Volkswagen details its intention to accelerate decarbonization targets Car News

Volkswagen detailed how it plans to become net carbon neutral by 2050, including a major investment in renewable technologies and a commitment to reduce CO2 emissions per vehicle in Europe by 40% by the end of the decade .

VW presented the decarbonization roadmap at its first Way to Zero convention. The company is focused on developing its new range of ID-branded electric vehicles, and CEO Ralf Brandstätter has said he will now push to reduce carbon emissions from his production process.

“Our big electric offensive was just the start,” said Brandstätter. “We take a holistic approach to decarbonization: from production to lifespan to recycling.”

Brandstätter added: “With size and success comes responsibility. In 2020, the Volkswagen Group’s global carbon footprint was 369 million tonnes. If Volkswagen were a country, it would rank alongside the UK as the 10th largest emitter.

VW has set itself the target of achieving a 40% reduction in CO2 emissions per vehicle in Europe by 2040 compared to 2018 levels, which the company says is about 17 tonnes less CO2.

To achieve the climate objectives introduced in the European Green Deal, Brandstätter said the brand needs to increase its share of electric vehicle sales from 35% to 55% by 2030, which translates to an additional 300,000 units per year. But the company has set a target for 70% of European sales to be electric by that date, as well as more than 50% of sales to the United States and China.

To boost sales of electric vehicles, VW will launch at least one new model of electric identification each year. Brandstatter added that “Emobility has won, and there is no turning back. Great news for the planet.”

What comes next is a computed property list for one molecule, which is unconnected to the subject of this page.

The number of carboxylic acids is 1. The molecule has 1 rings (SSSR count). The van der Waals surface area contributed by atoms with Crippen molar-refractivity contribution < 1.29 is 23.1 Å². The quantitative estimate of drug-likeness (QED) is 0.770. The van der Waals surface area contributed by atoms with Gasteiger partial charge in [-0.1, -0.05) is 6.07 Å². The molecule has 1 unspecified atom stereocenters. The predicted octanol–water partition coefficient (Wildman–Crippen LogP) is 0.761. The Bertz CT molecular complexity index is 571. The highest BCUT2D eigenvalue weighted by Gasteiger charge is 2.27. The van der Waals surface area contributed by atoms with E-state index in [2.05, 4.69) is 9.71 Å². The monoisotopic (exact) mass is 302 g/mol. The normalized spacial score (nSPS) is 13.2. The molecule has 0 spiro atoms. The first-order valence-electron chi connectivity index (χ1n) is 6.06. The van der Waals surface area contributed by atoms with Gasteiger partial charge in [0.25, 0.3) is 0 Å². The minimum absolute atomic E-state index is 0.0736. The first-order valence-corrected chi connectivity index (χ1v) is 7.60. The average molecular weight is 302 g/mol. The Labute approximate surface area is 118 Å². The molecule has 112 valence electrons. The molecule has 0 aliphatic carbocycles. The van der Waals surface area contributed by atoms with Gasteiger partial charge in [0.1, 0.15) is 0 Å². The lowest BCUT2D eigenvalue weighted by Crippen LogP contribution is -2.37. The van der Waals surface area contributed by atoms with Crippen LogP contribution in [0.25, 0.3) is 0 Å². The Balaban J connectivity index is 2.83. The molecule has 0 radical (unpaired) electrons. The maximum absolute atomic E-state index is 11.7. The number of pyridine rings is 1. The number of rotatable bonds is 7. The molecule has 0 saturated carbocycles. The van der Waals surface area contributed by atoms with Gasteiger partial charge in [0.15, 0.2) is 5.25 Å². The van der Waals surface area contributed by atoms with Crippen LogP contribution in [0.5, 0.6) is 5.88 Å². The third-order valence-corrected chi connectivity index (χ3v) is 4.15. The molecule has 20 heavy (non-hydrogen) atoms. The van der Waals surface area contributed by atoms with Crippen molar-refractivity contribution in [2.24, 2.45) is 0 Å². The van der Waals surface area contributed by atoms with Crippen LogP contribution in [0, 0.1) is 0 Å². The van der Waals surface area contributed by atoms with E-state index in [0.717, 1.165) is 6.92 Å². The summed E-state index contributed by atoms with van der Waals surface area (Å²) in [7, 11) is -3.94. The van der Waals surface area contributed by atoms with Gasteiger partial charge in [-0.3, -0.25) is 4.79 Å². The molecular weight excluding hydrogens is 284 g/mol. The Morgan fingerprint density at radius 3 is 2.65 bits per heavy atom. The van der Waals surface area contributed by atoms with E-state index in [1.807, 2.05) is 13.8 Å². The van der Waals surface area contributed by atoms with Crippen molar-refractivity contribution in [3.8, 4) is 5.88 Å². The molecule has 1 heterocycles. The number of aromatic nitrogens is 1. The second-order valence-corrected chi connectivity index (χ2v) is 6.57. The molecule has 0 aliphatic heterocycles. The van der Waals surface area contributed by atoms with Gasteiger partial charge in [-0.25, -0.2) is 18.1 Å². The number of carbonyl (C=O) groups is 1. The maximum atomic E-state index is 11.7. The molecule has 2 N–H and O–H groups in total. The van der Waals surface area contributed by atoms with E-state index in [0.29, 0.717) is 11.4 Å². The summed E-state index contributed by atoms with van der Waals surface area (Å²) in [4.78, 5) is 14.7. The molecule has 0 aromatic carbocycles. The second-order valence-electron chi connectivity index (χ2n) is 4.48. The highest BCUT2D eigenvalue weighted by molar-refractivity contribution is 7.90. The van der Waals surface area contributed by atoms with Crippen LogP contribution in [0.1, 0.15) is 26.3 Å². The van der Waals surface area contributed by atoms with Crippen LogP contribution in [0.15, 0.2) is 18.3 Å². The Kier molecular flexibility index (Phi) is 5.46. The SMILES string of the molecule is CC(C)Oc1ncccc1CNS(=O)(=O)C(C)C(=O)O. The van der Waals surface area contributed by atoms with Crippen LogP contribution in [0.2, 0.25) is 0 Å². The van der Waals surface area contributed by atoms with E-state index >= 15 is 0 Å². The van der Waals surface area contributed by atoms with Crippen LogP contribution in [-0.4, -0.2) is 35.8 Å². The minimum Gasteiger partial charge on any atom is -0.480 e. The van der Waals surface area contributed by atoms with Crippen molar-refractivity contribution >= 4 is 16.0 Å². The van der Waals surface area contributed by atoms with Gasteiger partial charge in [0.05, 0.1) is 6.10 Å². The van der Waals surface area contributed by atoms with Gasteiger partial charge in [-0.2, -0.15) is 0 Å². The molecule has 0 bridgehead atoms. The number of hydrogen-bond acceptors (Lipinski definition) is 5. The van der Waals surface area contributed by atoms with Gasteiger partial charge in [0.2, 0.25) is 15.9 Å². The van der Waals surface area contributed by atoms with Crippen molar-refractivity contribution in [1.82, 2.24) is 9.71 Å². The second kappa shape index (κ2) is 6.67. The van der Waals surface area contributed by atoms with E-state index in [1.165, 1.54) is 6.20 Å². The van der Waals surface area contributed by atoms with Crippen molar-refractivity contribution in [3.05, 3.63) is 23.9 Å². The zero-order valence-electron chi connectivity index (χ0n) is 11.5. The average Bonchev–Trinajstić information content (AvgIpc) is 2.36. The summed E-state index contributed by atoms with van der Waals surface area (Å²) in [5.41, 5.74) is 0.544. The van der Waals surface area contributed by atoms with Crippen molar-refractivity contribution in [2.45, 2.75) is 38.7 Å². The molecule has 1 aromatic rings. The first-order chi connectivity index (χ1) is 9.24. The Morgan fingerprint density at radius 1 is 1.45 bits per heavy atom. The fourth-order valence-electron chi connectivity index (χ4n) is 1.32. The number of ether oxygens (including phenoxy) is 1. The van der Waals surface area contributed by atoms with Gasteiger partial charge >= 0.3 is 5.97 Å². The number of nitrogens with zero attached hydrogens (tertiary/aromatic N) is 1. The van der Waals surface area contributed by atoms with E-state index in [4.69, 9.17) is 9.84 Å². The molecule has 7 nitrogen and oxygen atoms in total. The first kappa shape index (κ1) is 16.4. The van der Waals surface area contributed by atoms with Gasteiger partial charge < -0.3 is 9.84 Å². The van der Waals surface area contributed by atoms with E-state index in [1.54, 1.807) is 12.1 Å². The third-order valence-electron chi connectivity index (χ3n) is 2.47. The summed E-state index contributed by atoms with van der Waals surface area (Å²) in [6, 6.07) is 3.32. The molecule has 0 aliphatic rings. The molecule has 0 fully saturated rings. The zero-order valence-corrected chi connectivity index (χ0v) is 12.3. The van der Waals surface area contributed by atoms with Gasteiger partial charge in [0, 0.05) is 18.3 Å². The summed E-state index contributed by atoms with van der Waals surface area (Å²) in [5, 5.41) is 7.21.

VW says it is working to decarbonize its production and supply chains and has pledged that by 2030 all of its factories, except those in China, will be powered solely by ‘green’ electricity ‘. It is also introducing more sustainable components in the construction of its ID vehicles and claims that CO2 emissions will now be a key criterion when awarding contracts to suppliers.

The company is also pushing to expand its battery recycling operation, and says it intends to recycle more than 90% of the raw materials used in its batteries in the future.

To ensure that its electric vehicles are as carbon neutral as possible, VW will finance the construction of several renewable energy projects, including wind farms and solar power plants in several regions of Europe. The first project is a solar power plant in Tramm-Göthen, Germany, with a capacity of 170 million kilowatt hours per year.

By 2025, VW says the facilities it has funded will produce seven terawatt hours of green electricity, and says it will increase that output to match the number of ID vehicles on the road.

Brandstätter declared that VW “was taking responsibility by setting binding targets [that] we must be measured ”. But he added: “Volkswagen cannot assume the decarbonisation of mobility on its own. It is a joint effort. Government, industry and society must come together to discuss innovative ideas, find new solutions and make courageous investments. “


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This notice was published: 2021-04-29 07:16:24